October 20, 1911
Princess Charlotte of Schwarzburg, the "oldest scion of European royalty, has just celebrated her ninety-sixth birthday," writes the Marquise de Fontenoy. The Princess celebrated the event at her country home in Switzerland, not far from Berne, "towards the Fribourg border." Her home is remote, secluded, and not on a railroad line. She is "almost forgotten by the public," but more than "fifty years ago, the romance of her marriage created a world wide sensation."
The princess is a member of the sovereign house of Schwarzburg, a grant aunt of the present prince. When she was a young girl, she spent many days "passionately fond of Alpine climbing," a sport to which she had become very adept.
In one of her climbing excursions, she suffered an accident, and her life was saved "by the most wonderful presence of mind, muscular strength, and pluck of her Alpine guide, who narrowly escaped being dragged down the precipice," where the princess had already disappeared, suspended by a rope, "the other end of which was fastened to him."
The young guide, Johann Jud, managed not only to "withstand the shock of her fall," but he was able to pull the princess to safety "with the utmost difficulty," to the risk of "himself slipping."
Princess Charlotte "naturally was filled with sentiments of gratitude" toward the guide, who happened to a very handsome man, and "possessed of sufficient education to qualify him for a commission in the military of his Canton. She was determined "to prove her gratitude" by marrying the man.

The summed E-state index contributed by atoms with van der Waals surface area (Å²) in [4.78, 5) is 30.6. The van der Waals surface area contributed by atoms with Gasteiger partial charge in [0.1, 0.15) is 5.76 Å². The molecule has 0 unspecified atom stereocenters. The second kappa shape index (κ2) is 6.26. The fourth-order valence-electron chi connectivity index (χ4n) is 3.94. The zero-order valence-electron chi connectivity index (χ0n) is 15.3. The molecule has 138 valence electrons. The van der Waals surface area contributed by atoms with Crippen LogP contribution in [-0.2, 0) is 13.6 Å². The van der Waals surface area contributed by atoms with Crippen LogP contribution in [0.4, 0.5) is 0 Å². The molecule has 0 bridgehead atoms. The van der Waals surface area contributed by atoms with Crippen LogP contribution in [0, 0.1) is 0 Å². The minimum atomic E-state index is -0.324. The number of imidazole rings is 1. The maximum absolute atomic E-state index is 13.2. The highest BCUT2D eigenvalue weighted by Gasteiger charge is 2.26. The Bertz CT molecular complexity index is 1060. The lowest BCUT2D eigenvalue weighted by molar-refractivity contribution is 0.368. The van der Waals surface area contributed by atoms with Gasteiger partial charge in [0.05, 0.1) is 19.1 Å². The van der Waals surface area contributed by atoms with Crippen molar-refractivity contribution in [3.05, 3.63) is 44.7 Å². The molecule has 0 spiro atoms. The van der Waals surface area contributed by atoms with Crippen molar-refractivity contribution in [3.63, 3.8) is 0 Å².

The Princess was 40 years old at the time, and ten years the guide's senior. But she was still "good looking" and wealthy. Her family did not share her enthusiasm, and there was a "tremendous outcry" from her royal relatives.
The reigning Prince of Schwarzenburg eventually gave permission for the marriage, but with the proviso that Princess Charlotte should live abroad with her husband. As as wedding present, the Prince created a title of baron for Jud.
The marriage turned out to be "far more happily than mesalliances of this kind do as a rule." The newlyweds bought a "pretty place" in the Canton of Berne. The baron died after only ten years of marriage, and was "deeply mourned by his widow." Since his death in 1866, Princess Charlotte has never left her Swiss home.
Princess Charlotte Amalie Friederike Albertine was born September 7, 1816 at Arnstadt. She was the fourth child of Prince Karl of Schwarzburg-Sonderhausen, and his wife, Princess Güntherine of Scharzburg-Sonderhausen. (Güntherine was also Karl's niece).
She married Baron Hans Heinrich von Jud on February 25, 1856 at at Münsingen. He was born in 1825 and died at Malaga, Spain, on January 13, 1864.
(Princess Güntherine was the daughter of Prince Friedrich of Schwarzburg-Sonderhausen and his cousin, Princess Friederike of Schwarzburg-Sonderhausen.)